The old adage you get what you pay for has never been more true than today. Let me put this into a context we can all understand. My mentor once told me to educate myself in sales techniques, and made a suggestion of someone to follow. I duly went out and attended a sales seminar with this person, bought CDs and tapes of his sales training and proceeded to learn while I drove around. I played the CDs and tapes in my car instead of listening to the radio. Why did I do this? Well, because I paid a small fortune, investing in my own education in sales. Later, when I employed sales people I gave them copies of the materials, and implored them to do the same. My mistake was giving it to them. Not a single sales person I employed bothered to even listen to a minute of the CDs, let alone turn a page of the course materials. They didn’t value it as it was given to them. They hadn’t valued the learning opportunity since it wasn’t their money that was invested in their learning. Slowly, over the course of the year I fired every single one of them. They were “canoes” (no sails/sales). But they could have done what I did and booked loads of sales if only they had valued the “free” education I had given them. Quote:

Boards of trustees had been set up by the fourth Labour Government to make schools a little more like general medical practices, bulk funded with more autonomy to spend their grant as they thought best. Teachers’ unions fought to remove their salaries from bulk funding in order to preserve their national bargaining role.

Teachers seemed fearful their pay would be cut in direct bargaining with schools, though almost certainly the opposite would have happened.

Schools would have paid more for the staff they valued, employing them more efficiently, finding savings in expenses much less important than teachers, as charter schools do, and raising their fees if they were allowed to.

Doctors, lawyers, engineers and other professions are better paid because they are business-like. Teachers could be too. Teachers could set up schools in the same way other professionals set up their practices. School administration would not be very different since boards are already dominated by principals and senior teachers. They just need more power to negotiate staff salaries and charge realistic fees.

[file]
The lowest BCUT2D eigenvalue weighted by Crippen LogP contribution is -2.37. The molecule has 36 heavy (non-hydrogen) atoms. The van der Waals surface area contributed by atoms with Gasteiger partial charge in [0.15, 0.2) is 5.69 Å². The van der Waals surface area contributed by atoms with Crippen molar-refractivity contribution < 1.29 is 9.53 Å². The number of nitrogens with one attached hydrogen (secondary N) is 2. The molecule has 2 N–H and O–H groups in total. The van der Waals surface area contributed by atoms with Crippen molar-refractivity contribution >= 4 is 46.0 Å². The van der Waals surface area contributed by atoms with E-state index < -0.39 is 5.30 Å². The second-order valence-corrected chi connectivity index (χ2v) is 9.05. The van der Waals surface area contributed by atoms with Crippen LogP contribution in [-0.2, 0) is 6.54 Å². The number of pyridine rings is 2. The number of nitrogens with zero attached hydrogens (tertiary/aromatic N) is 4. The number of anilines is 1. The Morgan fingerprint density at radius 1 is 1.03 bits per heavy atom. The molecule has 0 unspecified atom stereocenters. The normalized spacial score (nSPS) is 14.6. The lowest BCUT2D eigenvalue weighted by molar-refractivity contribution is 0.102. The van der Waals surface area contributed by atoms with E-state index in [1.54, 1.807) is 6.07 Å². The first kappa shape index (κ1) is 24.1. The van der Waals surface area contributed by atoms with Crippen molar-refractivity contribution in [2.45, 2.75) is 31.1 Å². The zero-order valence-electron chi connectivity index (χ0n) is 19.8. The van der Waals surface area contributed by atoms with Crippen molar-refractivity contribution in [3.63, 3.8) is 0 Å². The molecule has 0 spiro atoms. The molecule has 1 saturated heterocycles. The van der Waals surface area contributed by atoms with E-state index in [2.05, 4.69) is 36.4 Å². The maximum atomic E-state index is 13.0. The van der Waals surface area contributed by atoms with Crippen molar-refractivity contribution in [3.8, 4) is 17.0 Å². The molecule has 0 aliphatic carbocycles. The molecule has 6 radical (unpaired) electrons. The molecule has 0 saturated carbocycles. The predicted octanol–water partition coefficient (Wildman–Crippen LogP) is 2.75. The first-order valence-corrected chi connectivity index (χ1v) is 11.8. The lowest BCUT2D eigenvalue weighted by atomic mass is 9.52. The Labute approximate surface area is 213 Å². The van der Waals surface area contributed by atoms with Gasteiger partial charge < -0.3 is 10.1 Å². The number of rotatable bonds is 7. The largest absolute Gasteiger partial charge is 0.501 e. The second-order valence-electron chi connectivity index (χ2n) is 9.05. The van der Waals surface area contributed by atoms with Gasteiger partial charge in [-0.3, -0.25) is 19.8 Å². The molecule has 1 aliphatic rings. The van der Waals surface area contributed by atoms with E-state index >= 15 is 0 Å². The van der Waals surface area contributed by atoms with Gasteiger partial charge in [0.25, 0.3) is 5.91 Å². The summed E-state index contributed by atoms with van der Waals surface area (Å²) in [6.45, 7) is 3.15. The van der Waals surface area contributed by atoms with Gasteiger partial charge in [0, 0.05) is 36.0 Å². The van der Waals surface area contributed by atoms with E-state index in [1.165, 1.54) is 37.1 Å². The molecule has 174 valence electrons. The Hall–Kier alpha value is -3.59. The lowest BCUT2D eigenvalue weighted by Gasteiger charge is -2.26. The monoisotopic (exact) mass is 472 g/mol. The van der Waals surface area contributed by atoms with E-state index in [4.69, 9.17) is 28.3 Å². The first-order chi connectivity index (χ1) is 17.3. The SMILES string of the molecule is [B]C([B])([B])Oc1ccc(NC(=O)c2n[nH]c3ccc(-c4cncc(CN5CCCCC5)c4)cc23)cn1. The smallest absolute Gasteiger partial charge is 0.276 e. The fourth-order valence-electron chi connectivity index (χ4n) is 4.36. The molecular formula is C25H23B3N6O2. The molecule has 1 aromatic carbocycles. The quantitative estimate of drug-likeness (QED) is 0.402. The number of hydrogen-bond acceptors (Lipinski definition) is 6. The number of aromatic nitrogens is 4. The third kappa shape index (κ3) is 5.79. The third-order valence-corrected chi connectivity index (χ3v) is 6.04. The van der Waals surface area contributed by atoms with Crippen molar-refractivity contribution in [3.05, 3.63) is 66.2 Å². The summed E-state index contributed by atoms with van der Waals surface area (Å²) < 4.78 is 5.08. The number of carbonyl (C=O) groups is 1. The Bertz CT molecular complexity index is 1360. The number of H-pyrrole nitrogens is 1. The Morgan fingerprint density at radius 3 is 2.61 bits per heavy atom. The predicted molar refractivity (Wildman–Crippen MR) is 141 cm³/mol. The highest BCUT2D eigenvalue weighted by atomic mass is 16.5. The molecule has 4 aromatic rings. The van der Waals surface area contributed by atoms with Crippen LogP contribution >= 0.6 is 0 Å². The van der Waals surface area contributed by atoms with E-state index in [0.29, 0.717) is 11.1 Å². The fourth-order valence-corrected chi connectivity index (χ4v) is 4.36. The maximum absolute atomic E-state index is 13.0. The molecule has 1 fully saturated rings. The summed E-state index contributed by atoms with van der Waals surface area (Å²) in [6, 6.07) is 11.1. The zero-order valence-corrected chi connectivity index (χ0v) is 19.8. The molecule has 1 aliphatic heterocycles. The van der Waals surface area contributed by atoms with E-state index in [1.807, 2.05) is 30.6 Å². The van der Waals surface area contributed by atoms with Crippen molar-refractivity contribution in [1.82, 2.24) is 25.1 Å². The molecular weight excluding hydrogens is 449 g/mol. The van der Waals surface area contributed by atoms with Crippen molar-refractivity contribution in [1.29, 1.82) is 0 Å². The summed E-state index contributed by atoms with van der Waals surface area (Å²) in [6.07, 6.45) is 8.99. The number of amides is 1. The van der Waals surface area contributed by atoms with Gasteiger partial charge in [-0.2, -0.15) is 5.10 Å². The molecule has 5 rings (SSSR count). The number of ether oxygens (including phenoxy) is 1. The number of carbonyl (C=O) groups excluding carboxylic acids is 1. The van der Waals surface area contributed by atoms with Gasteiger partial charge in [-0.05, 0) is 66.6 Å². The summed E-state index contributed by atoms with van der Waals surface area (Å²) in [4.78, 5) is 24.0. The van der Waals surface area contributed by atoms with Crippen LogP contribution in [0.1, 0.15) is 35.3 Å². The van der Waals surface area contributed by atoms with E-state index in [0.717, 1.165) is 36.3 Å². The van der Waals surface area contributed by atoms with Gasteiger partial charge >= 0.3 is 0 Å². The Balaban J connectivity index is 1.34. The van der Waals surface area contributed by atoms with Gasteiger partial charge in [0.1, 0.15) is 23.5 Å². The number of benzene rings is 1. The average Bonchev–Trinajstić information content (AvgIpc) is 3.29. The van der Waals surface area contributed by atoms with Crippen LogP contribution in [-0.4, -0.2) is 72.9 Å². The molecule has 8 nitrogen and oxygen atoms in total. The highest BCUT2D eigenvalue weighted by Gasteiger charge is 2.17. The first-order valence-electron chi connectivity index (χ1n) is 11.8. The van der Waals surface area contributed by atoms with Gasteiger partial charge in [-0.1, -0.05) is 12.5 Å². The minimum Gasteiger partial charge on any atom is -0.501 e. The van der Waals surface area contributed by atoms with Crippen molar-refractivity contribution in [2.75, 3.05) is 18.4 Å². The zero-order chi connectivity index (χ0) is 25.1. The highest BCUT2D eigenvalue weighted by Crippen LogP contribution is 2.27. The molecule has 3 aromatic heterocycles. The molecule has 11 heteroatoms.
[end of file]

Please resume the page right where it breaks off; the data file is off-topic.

If salaries and fees were closer to the true value of schooling, state grants could be more heavily weighted to those who cannot afford fees and provide a more equitable service to poor places than the schools struggling to maintain their rolls in those places today.

But nothing will be improved by unions content to make the occasional hit on a Labour government. When teachers lament their low pay they need to be reminded it’s their choice. End quote.

Teacher unions act worse than the children they teach. Little wonder no serious adult has any time for them. They literally get what they deserve because the union represents the lowest common denominator and dud teachers. Instead of being a union for excellence. Sure they mouth those platitudes, but they don’t seriously mean it, otherwise they’d be bargaining hard for performance pay. When I worked for a bank I doubled my salary by leaving the union and negotiating my own package. Not for me the scaled pay grades based on longevity rather than performance. Teachers should do the same.


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As much at home writing editorials as being the subject of them, Cam has won awards, including the Canon Media Award for his work on the Len Brown/Bevan Chuang story. When he’s not creating the news, he tends to be in it, with protagonists using the courts, media and social media to deliver financial as well as death threats.

They say that news is something that someone, somewhere, wants kept quiet. Cam Slater doesn’t do quiet and, as a result, he is a polarising, controversial but highly effective journalist who takes no prisoners.

He is fearless in his pursuit of a story.

Love him or loathe him, you can’t ignore him.

To read Cam’s previous articles click on his name in blue.